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Chefs celebrate ‘culinary freedom’ as federal judge strikes down California ban on foie gras sales

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Foie gras is back on the menu in California, after a federal judge on Wednesday struck down the state’s controversial law banning the production and sale of the culinary delicacy that comes from the enlarged livers of ducks and geese that have been force-fed corn.

While some California chefs planned to celebrate the return of fatty duck liver, animal rights activists said the state’s hard-fought foie gras battle was far from over.

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California’s bill outlawing foie gras passed in 2004 but the ban didn’t go into effect until 2012.

Foie gras producers and restaurants for years have lobbied to remove the ban, which gave rise to underground “Duckeasies” that offered free foie gras or sold it as unlisted menu item.

In their latest legal battle, Canada’s Association des Eleveurs de Canards et d’Oies du Quebec, New York’s Hudson Valley Foie Gras and Los Angeles-based Hot’s Restaurant Group argued that California’s sales restriction ran afoul of federal law and the U.S. Constitution.

And on Wednesday, U.S. District Court Judge Stephen Wilson ruled that the ban was at odds with federal law overseeing the sale and distribution of poultry products.

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“California cannot regulate foie gras products’ ingredients by creatively phrasing its law in terms of the manner in which those ingredients were produced,” Wilson wrote.

“It’s a good day for restaurants,” said Jot Condie, president and chief executive of the California Restaurant Association, a long time foe of the ban. “Turning chefs into criminals is not something we support.”

But Paul Shapiro, vice president of farm animal protection for the Humane Society of the United States (HSUS), predicted that the celebrations could be short lived. HSUS and other animal rights groups vowed to ask California’s attorney general to appeal Wednesday’s ruling.

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“The state clearly has the right to ban the sale of the products of animal cruelty,” said Shapiro, who expects the federal appeals court to uphold the law as it did in the previous round of litigation.

In August 2013, the 9th U.S. Circuit Court of Appeals upheld California’s foie gras law, rejecting opponents’ assertion that it violated the U.S. Constitution’s Commerce Clause, which prohibits states from interfering with interstate commerce. In October 2014, the U.S. Supreme Court declined to hear their appeal, a move that allowed the ban to stand.

Chef Josiah Citrin of Melisse, one Los Angeles’ top restaurants, has been an outspoken critic of the ban and plans to serve his legal, personal stash of foie gras to diners tonight.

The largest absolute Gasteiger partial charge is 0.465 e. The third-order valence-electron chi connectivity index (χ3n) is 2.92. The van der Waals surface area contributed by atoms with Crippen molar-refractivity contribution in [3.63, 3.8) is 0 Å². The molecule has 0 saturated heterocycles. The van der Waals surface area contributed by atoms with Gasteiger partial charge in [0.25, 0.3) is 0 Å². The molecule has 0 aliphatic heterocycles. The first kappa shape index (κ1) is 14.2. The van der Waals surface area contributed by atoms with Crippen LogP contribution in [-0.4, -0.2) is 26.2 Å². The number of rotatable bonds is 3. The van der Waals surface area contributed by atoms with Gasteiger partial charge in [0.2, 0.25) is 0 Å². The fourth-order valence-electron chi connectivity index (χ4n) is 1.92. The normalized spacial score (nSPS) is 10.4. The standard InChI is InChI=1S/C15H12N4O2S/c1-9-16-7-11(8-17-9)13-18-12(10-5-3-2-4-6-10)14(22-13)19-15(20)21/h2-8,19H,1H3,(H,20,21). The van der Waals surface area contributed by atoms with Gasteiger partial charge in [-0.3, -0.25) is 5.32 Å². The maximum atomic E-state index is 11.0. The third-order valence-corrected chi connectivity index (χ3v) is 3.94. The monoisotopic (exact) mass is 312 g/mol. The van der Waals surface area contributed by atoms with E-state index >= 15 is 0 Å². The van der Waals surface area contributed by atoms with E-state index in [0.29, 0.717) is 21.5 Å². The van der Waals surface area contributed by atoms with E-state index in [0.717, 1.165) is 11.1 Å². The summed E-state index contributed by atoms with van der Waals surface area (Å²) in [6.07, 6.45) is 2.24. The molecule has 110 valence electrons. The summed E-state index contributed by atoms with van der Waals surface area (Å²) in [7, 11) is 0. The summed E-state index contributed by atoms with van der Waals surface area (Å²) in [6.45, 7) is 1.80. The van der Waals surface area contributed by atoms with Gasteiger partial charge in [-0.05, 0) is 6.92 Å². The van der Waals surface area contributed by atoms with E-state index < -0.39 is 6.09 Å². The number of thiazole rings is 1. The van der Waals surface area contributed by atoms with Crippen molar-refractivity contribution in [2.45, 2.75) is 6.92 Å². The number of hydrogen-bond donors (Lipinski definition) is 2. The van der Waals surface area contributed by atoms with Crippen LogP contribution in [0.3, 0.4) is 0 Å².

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“It’s nice to have some culinary freedom back … I plan to have it on the menu as long as it’s legal,” Citrin said.

The case is Association des Eleveur v. Harris, U.S. District Court Central District of California, No. 2:12-05735

(Reporting by Lisa Baertlein; Additional reporting by Jonatan Stempel in New York and Alex Dobuzinskis in Los Angeles; Editing by Chris Reese, Andrew Hay and Bernard Orr)

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Trump announces toughest sanctions ‘ever’ on Iran

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President Donald Trump on Friday announced new sanctions on Iran's central bank, calling the measures the toughest ever imposed on another country by the United States.

"We have just sanctioned the Iranian national bank," Trump told reporters in the Oval Office.

"These are the highest sanctions ever imposed on a country," he said.

The Trump administration has vowed a response after US officials blamed Iran for weekend blasts on Saudi Arabia's oil infrastructure, which caused a sharp hike in global crude prices.

The United States already maintains sweeping sanctions on Iran including on its central bank, with anyone who deals with it subject to prosecution.

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President Donald Trump on Friday uncorked a strange and nonsensical rant about the virtues of so-called "clean coal" during an Oval Office conversation with Australian Prime Minister Scott Morrison.

When asked about the importance of Australia's mineral industry, the president praised the country for doing so much to extract resources in what he described in an environmentally friendly way.

"Coal, as an example, you're the leader of safety in coal digging and we've actually studied it," the president said. "We're doing a lot of coal. You have very little -- you have almost no -- used to have a thing, black lung disease, and in Australia you almost don't have it anymore, you've got all of the dust down."

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Meghan McCain managed to place herself at the center of a debate about a whistleblower complaint filed against President Donald Trump.

"The View" grappled with reports that Trump dangled U.S. military aid to Ukraine in exchange for damaging information against Joe Biden, and co-host Abby Huntsman agreed that was an impeachable offense -- but expressed doubts about the accuracy.

"This is a blown-up story and we have no facts, there's no gray area," Huntsman said. "It's black and white, and that would give Trump all the more ammunition if this isn't even true to say, this is what the media does."

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